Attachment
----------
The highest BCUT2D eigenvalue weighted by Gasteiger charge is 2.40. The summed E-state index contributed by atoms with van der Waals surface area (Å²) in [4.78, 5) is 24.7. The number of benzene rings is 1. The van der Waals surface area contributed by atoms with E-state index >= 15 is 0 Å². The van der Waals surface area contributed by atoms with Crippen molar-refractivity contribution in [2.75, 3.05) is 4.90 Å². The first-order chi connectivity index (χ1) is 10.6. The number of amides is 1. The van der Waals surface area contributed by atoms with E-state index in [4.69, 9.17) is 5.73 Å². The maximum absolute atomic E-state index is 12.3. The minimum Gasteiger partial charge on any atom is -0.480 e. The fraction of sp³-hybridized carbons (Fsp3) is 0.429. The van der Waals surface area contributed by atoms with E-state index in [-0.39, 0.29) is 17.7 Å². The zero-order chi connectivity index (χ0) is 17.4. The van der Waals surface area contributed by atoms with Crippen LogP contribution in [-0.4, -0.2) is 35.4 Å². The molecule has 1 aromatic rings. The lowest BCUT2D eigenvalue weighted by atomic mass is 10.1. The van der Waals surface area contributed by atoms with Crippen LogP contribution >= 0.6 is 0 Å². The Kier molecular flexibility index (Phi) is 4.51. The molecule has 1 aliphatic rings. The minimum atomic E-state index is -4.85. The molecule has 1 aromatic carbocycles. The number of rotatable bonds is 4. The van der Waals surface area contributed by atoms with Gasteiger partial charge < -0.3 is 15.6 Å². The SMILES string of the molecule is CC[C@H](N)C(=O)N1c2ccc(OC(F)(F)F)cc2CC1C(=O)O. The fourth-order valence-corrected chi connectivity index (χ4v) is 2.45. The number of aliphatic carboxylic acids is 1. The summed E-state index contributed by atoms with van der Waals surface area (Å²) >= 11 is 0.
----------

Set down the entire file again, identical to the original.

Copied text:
The highest BCUT2D eigenvalue weighted by Gasteiger charge is 2.40. The summed E-state index contributed by atoms with van der Waals surface area (Å²) in [4.78, 5) is 24.7. The number of benzene rings is 1. The van der Waals surface area contributed by atoms with E-state index >= 15 is 0 Å². The van der Waals surface area contributed by atoms with Crippen molar-refractivity contribution in [2.75, 3.05) is 4.90 Å². The first-order chi connectivity index (χ1) is 10.6. The number of amides is 1. The van der Waals surface area contributed by atoms with E-state index in [4.69, 9.17) is 5.73 Å². The maximum absolute atomic E-state index is 12.3. The minimum Gasteiger partial charge on any atom is -0.480 e. The fraction of sp³-hybridized carbons (Fsp3) is 0.429. The van der Waals surface area contributed by atoms with E-state index in [-0.39, 0.29) is 17.7 Å². The zero-order chi connectivity index (χ0) is 17.4. The van der Waals surface area contributed by atoms with Crippen LogP contribution in [-0.4, -0.2) is 35.4 Å². The molecule has 1 aromatic rings. The lowest BCUT2D eigenvalue weighted by atomic mass is 10.1. The van der Waals surface area contributed by atoms with Crippen LogP contribution >= 0.6 is 0 Å². The Kier molecular flexibility index (Phi) is 4.51. The molecule has 1 aliphatic rings. The minimum atomic E-state index is -4.85. The molecule has 1 aromatic carbocycles. The number of rotatable bonds is 4. The van der Waals surface area contributed by atoms with Gasteiger partial charge < -0.3 is 15.6 Å². The SMILES string of the molecule is CC[C@H](N)C(=O)N1c2ccc(OC(F)(F)F)cc2CC1C(=O)O. The fourth-order valence-corrected chi connectivity index (χ4v) is 2.45. The number of aliphatic carboxylic acids is 1. The summed E-state index contributed by atoms with van der Waals surface area (Å²) >= 11 is 0.